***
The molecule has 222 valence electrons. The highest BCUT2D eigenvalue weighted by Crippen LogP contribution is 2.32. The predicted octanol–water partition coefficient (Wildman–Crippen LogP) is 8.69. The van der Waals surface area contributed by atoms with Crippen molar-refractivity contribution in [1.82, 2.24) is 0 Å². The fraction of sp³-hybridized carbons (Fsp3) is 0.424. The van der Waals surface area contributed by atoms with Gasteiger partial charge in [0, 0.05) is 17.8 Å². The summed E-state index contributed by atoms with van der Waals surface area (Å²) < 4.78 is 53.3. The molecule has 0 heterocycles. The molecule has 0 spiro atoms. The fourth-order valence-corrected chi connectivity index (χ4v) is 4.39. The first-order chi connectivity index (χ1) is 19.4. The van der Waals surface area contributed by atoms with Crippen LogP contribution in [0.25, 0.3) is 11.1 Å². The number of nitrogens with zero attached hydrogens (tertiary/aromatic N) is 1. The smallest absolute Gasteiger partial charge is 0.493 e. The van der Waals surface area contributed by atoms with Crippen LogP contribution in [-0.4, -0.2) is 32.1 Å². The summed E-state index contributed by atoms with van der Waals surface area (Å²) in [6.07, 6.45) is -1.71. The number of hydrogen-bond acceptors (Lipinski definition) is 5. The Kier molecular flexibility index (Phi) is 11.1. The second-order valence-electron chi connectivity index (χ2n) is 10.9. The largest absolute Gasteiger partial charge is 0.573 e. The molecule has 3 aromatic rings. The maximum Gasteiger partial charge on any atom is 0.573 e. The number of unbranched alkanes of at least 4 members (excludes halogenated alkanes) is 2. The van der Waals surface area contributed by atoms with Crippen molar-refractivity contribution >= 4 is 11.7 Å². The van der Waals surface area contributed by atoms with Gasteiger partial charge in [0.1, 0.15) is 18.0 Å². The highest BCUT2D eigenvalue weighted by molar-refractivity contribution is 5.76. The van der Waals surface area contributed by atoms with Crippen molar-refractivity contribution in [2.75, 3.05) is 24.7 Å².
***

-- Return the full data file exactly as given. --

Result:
The molecule has 222 valence electrons. The highest BCUT2D eigenvalue weighted by Crippen LogP contribution is 2.32. The predicted octanol–water partition coefficient (Wildman–Crippen LogP) is 8.69. The van der Waals surface area contributed by atoms with Crippen molar-refractivity contribution in [1.82, 2.24) is 0 Å². The fraction of sp³-hybridized carbons (Fsp3) is 0.424. The van der Waals surface area contributed by atoms with Gasteiger partial charge in [0, 0.05) is 17.8 Å². The summed E-state index contributed by atoms with van der Waals surface area (Å²) < 4.78 is 53.3. The molecule has 0 heterocycles. The molecule has 0 spiro atoms. The fourth-order valence-corrected chi connectivity index (χ4v) is 4.39. The first-order chi connectivity index (χ1) is 19.4. The van der Waals surface area contributed by atoms with Crippen LogP contribution in [0.25, 0.3) is 11.1 Å². The number of nitrogens with zero attached hydrogens (tertiary/aromatic N) is 1. The smallest absolute Gasteiger partial charge is 0.493 e. The van der Waals surface area contributed by atoms with Crippen LogP contribution in [-0.4, -0.2) is 32.1 Å². The summed E-state index contributed by atoms with van der Waals surface area (Å²) in [6.07, 6.45) is -1.71. The number of hydrogen-bond acceptors (Lipinski definition) is 5. The Kier molecular flexibility index (Phi) is 11.1. The second-order valence-electron chi connectivity index (χ2n) is 10.9. The largest absolute Gasteiger partial charge is 0.573 e. The molecule has 3 aromatic rings. The maximum Gasteiger partial charge on any atom is 0.573 e. The number of unbranched alkanes of at least 4 members (excludes halogenated alkanes) is 2. The van der Waals surface area contributed by atoms with Crippen molar-refractivity contribution >= 4 is 11.7 Å². The van der Waals surface area contributed by atoms with Gasteiger partial charge in [0.1, 0.15) is 18.0 Å². The highest BCUT2D eigenvalue weighted by molar-refractivity contribution is 5.76. The van der Waals surface area contributed by atoms with Crippen molar-refractivity contribution in [2.75, 3.05) is 24.7 Å².